January 2016 Posts

Love Kindness Giveaway

Kindness is not what we have been taught it is. It isn’t a soft virtue, expressed only by sweet grandmothers or nice Boy Scouts. Kindness is neither timid nor frail. Instead, it is brave and daring, willing to be vulnerable with those with whom we disagree.

Everyone has the ability to spread kindness.

Sometimes we forget that the essence of what God requires of us is to “love kindness.” Love Kindness by Barry Corey is filled with stories from his travels around the globe, Barry shows us the forgotten way of kindness.












You can spread Love Kindness  using simple, everyday objects. Just how creative can you get? Show or tell us your ingenuity and share about the book for a chance to win an advanced copy of Barry Corey’s new book Love Kindness!











Fill out the form below to share your photo, or share about the book. We’ll chose six winners at random from all the entries on 2/7/2016.



Love Kindness Giveaway

6 Indoor Winter Activities for Moms + GIVEAWAY

All the snow keeping you and your kids indoors? Acquisitions Director, Linda Howard, shares some fun activities the entire family can enjoy together! To top it all off, we have an exciting giveaway for you all! See below for details.

photo-1452626212852-811d58933caeImagine a beautiful snowy day with a fire burning in the fireplace while you are completely engrossed in a great book for hours on end. How often does that happen for moms with young children at home? Stop laughing, we all know that is a dream – a nice one – but one that probably won’t come true until the kids are out of the house!

Winter can be absolutely beautiful, but at the same time it can make any mom’s life much more challenging. Snow, ice, and below freezing weather all combine to trap families inside for days at a time. Don’t let these days turn into a time of survival training. Instead, plan some fun activities that will build stronger familial relationships and create hours of fun for you and your kids. View these times as gifts that will allow you to get to know your kids better, and embrace the joy of spending time together.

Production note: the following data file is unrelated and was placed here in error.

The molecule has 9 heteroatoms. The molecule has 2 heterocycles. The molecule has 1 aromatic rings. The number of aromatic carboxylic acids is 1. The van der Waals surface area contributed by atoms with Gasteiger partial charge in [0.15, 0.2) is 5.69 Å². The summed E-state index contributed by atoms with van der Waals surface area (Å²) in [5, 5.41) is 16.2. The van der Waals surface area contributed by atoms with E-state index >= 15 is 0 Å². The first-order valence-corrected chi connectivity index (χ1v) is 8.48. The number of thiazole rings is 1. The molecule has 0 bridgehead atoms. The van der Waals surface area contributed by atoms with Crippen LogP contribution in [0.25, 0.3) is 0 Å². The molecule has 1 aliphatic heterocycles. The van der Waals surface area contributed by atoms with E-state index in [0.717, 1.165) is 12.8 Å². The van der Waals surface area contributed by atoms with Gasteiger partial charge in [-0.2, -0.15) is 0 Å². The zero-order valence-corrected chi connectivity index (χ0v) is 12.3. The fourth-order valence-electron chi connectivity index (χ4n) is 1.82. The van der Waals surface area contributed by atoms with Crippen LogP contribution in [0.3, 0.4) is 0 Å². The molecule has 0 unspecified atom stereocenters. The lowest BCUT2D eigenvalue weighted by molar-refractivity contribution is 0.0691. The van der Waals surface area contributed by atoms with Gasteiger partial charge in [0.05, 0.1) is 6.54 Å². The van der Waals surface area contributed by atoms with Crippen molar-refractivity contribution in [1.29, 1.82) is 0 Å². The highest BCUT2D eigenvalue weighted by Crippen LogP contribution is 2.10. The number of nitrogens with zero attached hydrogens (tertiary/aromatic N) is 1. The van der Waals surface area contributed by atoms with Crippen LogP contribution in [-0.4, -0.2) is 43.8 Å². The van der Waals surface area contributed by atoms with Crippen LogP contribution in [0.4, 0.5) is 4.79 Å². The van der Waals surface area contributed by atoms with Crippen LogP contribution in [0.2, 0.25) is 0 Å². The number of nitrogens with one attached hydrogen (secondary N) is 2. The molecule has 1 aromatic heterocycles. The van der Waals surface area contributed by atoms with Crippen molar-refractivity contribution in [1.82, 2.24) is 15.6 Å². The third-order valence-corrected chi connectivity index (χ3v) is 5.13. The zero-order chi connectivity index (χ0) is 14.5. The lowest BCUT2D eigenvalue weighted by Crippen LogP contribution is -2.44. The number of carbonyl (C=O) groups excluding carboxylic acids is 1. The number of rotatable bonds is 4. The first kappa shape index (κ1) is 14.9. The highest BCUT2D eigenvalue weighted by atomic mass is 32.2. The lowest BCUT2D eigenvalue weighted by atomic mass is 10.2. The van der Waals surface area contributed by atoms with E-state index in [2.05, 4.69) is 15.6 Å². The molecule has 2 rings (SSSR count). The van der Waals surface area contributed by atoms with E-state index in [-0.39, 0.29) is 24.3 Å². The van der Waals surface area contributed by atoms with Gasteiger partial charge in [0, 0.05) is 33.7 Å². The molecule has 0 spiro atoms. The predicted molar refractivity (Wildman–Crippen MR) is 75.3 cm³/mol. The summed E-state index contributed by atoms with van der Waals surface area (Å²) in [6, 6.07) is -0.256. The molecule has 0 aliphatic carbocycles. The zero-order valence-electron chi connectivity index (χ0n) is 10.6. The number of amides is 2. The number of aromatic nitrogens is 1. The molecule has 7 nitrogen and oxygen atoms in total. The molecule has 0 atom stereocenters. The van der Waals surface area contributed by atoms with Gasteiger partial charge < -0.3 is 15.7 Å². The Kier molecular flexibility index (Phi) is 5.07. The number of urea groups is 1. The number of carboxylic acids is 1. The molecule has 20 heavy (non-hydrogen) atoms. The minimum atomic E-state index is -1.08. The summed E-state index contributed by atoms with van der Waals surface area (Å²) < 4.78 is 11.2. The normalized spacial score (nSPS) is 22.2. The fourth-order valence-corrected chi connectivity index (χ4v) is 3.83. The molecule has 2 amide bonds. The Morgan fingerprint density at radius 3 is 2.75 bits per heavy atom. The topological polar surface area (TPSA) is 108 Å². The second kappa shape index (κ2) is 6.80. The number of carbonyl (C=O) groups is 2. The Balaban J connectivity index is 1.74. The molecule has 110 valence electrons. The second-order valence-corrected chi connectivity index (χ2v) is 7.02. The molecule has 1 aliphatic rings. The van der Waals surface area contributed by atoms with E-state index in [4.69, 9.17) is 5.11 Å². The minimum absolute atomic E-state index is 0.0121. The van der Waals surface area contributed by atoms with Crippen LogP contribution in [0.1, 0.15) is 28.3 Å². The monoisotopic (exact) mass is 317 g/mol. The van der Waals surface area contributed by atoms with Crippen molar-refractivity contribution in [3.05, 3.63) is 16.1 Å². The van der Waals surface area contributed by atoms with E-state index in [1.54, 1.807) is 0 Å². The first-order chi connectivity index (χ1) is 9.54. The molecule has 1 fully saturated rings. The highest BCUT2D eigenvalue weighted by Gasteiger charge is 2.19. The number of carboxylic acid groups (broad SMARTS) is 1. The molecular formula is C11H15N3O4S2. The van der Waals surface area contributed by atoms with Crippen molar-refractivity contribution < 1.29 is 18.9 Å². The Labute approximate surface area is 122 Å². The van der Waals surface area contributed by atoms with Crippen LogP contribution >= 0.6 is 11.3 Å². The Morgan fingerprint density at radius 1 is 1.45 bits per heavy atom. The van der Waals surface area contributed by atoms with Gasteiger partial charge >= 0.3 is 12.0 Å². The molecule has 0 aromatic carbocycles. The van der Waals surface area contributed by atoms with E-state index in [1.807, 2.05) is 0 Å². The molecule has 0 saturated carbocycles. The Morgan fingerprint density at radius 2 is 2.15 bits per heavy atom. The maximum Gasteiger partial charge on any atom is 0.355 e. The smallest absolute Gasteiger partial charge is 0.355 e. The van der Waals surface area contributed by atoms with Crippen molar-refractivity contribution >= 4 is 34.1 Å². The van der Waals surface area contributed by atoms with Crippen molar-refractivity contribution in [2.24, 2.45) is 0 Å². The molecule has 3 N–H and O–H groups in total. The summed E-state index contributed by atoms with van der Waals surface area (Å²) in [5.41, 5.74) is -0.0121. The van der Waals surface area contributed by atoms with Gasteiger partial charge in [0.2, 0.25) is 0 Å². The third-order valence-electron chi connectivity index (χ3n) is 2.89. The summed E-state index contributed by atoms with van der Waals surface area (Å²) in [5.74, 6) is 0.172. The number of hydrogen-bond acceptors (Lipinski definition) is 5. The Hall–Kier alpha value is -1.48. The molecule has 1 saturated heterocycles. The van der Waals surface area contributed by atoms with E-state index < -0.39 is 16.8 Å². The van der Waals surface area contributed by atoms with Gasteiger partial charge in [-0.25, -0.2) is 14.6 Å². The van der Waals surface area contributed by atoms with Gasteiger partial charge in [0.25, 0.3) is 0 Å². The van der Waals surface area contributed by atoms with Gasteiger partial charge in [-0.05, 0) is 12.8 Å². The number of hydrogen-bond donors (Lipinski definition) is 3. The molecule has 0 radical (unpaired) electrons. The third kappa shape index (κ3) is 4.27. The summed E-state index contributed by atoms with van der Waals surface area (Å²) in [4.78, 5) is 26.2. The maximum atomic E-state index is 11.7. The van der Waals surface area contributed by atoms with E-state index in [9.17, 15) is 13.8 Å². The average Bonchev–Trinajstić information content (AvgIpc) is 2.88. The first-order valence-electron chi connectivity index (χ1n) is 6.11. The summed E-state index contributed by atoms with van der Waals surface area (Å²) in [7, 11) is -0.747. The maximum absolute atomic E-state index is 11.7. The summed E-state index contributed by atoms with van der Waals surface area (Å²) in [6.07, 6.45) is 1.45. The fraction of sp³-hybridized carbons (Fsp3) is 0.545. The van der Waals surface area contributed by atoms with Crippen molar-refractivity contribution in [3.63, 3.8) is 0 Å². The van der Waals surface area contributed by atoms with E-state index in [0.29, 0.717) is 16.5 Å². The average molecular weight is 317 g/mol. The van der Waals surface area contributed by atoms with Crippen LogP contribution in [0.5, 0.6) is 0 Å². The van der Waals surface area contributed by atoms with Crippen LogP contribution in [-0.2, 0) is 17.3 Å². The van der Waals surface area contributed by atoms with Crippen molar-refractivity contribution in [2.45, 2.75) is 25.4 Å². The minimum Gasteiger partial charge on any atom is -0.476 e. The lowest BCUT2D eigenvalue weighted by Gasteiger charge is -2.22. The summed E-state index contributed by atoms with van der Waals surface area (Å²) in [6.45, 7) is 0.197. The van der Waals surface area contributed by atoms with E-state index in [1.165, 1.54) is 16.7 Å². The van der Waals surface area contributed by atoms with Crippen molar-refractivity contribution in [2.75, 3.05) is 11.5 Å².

Below are a few ideas for inside activities that are fun, will create lifelong memories, and offer creative opportunities for family bonding.

  1. Create your own Memory/Matching game. Glue pictures of your family or your kid’s favorite items onto poster board squares. Make two of each and get ready for hours of fun! Children love to see pictures of themselves and they will enjoy finding the pictures that match.
  2. Write your own stories and illustrate them. Have your kids dictate a story to you and then have them draw pictures for each page.
  3. Have an indoor picnic for lunch. Make hotdogs or sandwiches, add some chips, and fruit to the mix. Spread a blanket on the floor and pretend you are picnicking in the park. Have the kids take turns telling stories about their favorite times at the park.
  4. Play hide-and-seek. One of my grandkids favorite indoor games is hide-and-seek. We take turns counting to 10, and then look for each other. I have to say, though that the little ones don’t quite get the game yet. The minute I say “10”, they come running out giggling and looking for hugs. That’s my kind of game!
  5. Set up a “stage” and act out your favorite Bible Stories. Use bathrobes and other things around the house to create costumes. Feel free to join in – I’m sure you would make a great lost sheep!
  6. Make homemade ice cream in a bag together. See recipe below!

Homemade Ice Cream…in a Bag!

Makes 1 servingphoto-1447195047884-0f014b0d9288


  • 12 cup half-and-half
  • 1 tablespoon sugar
  • 14 teaspoon vanilla
  • Flavorings of your choice (chocolate syrup, vanilla, fruit)
  • 1 sandwich ziploc bag
  • 1 gallon ziploc bag
  • 3 cups crushed ice
  • 13 cup rock salt


  1. Put first 4 ingredients in the smaller Ziplock bag and seal bag (Make sure it is tightly closed!). Put ice and rock salt in the larger bag and then add the filled small bag. Seal the large bag.
  2. Squeeze bag until ice cream is thickened, about 10-15 minutes.
  3. Remove small bag, unseal, and eat with spoon.
  4. No need to even dirty a bowl!

Most importantly, remember to have fun with your kids. You blink, and they are headed out of the house on their way to college. Treasure these times together and build memories that will sustain you both for a lifetime!


Be 1 of 5 lucky winners to receive a copy of Love, Lexi by Sherry Kyle!

Love, Lexi Giveaway
Linda Howard 2

Linda Howard is the Acquisitions Director of Children & Youth at Tyndale House Publishers.

The Arc #10: Rediscovering The Bible with The Message

We’re excited to release the first episode of The Arc podcast for 2016!

On this episode Joy and Adam talk with Adam Graber, brand manager for The Message Bible. Adam tells us about his job, what he likes about The Message, and the time he met Eugene Peterson.


Learn more about The Message 100 at TheMessage100.com.

How to Create a Lifegiving Home with Sally Clarkson

1. What life experiences prompted you to write The Lifegiving HomeLifegiving Home

Over 34 years of marriage, having raised 4 children to adulthood and moving 17 times, I have observed that everyone has a longing for home. Each of us want to have a sanctuary for our lives where we can be loved as we are, feel a part of a community that supports us, and enjoy a place where life is celebrated, feasts are enjoyed and one can always find goodness and hope for refueling to go back into the world. Our home has a story of such a place over all the years. Sarah and I wanted to write a book that would encourage, inspire, give ideas and help women of all walks of life cultivate such a place for themselves and for those in their homes.